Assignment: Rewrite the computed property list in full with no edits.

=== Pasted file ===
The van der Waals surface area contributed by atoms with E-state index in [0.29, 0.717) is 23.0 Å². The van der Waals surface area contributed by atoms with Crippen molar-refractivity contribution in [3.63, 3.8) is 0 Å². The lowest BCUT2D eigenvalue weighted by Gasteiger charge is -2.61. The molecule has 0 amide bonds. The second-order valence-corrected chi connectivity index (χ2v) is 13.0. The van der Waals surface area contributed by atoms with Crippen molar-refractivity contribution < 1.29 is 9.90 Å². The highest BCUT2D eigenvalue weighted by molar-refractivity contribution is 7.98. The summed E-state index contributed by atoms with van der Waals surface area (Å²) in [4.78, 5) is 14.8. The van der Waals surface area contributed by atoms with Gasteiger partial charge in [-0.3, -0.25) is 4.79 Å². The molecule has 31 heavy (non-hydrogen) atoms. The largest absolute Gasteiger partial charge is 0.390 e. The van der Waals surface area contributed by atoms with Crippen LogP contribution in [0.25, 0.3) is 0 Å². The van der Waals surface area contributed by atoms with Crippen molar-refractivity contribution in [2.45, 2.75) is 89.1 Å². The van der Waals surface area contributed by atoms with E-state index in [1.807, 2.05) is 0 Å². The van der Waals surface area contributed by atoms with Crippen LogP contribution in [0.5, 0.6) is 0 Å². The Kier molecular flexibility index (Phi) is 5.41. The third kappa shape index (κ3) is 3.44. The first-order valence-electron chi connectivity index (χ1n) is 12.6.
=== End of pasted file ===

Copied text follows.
The van der Waals surface area contributed by atoms with E-state index in [0.29, 0.717) is 23.0 Å². The van der Waals surface area contributed by atoms with Crippen molar-refractivity contribution in [3.63, 3.8) is 0 Å². The lowest BCUT2D eigenvalue weighted by Gasteiger charge is -2.61. The molecule has 0 amide bonds. The second-order valence-corrected chi connectivity index (χ2v) is 13.0. The van der Waals surface area contributed by atoms with Crippen molar-refractivity contribution < 1.29 is 9.90 Å². The highest BCUT2D eigenvalue weighted by molar-refractivity contribution is 7.98. The summed E-state index contributed by atoms with van der Waals surface area (Å²) in [4.78, 5) is 14.8. The van der Waals surface area contributed by atoms with Gasteiger partial charge in [-0.3, -0.25) is 4.79 Å². The molecule has 31 heavy (non-hydrogen) atoms. The largest absolute Gasteiger partial charge is 0.390 e. The van der Waals surface area contributed by atoms with Crippen LogP contribution in [0.25, 0.3) is 0 Å². The van der Waals surface area contributed by atoms with Crippen molar-refractivity contribution in [2.45, 2.75) is 89.1 Å². The van der Waals surface area contributed by atoms with E-state index in [1.807, 2.05) is 0 Å². The van der Waals surface area contributed by atoms with Crippen LogP contribution in [0.5, 0.6) is 0 Å². The Kier molecular flexibility index (Phi) is 5.41. The third kappa shape index (κ3) is 3.44. The first-order valence-electron chi connectivity index (χ1n) is 12.6.